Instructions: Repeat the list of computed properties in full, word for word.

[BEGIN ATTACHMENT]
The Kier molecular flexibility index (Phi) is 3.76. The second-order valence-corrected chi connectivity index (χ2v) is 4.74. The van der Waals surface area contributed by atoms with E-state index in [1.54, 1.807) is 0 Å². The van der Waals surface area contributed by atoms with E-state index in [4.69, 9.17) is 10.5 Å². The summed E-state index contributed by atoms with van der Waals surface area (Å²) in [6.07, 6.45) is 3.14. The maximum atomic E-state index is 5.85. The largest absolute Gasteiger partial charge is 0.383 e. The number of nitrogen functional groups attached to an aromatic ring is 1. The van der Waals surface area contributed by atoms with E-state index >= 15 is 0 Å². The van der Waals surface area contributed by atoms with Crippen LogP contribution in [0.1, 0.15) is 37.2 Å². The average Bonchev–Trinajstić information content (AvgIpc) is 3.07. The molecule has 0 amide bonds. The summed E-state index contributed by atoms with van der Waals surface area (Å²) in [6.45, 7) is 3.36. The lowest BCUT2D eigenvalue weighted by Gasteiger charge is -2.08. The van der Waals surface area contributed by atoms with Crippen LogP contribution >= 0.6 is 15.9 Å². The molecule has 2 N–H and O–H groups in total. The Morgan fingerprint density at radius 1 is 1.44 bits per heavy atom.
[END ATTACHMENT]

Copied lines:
The Kier molecular flexibility index (Phi) is 3.76. The second-order valence-corrected chi connectivity index (χ2v) is 4.74. The van der Waals surface area contributed by atoms with E-state index in [1.54, 1.807) is 0 Å². The van der Waals surface area contributed by atoms with E-state index in [4.69, 9.17) is 10.5 Å². The summed E-state index contributed by atoms with van der Waals surface area (Å²) in [6.07, 6.45) is 3.14. The maximum atomic E-state index is 5.85. The largest absolute Gasteiger partial charge is 0.383 e. The number of nitrogen functional groups attached to an aromatic ring is 1. The van der Waals surface area contributed by atoms with E-state index >= 15 is 0 Å². The van der Waals surface area contributed by atoms with Crippen LogP contribution in [0.1, 0.15) is 37.2 Å². The average Bonchev–Trinajstić information content (AvgIpc) is 3.07. The molecule has 0 amide bonds. The summed E-state index contributed by atoms with van der Waals surface area (Å²) in [6.45, 7) is 3.36. The lowest BCUT2D eigenvalue weighted by Gasteiger charge is -2.08. The van der Waals surface area contributed by atoms with Crippen LogP contribution >= 0.6 is 15.9 Å². The molecule has 2 N–H and O–H groups in total. The Morgan fingerprint density at radius 1 is 1.44 bits per heavy atom.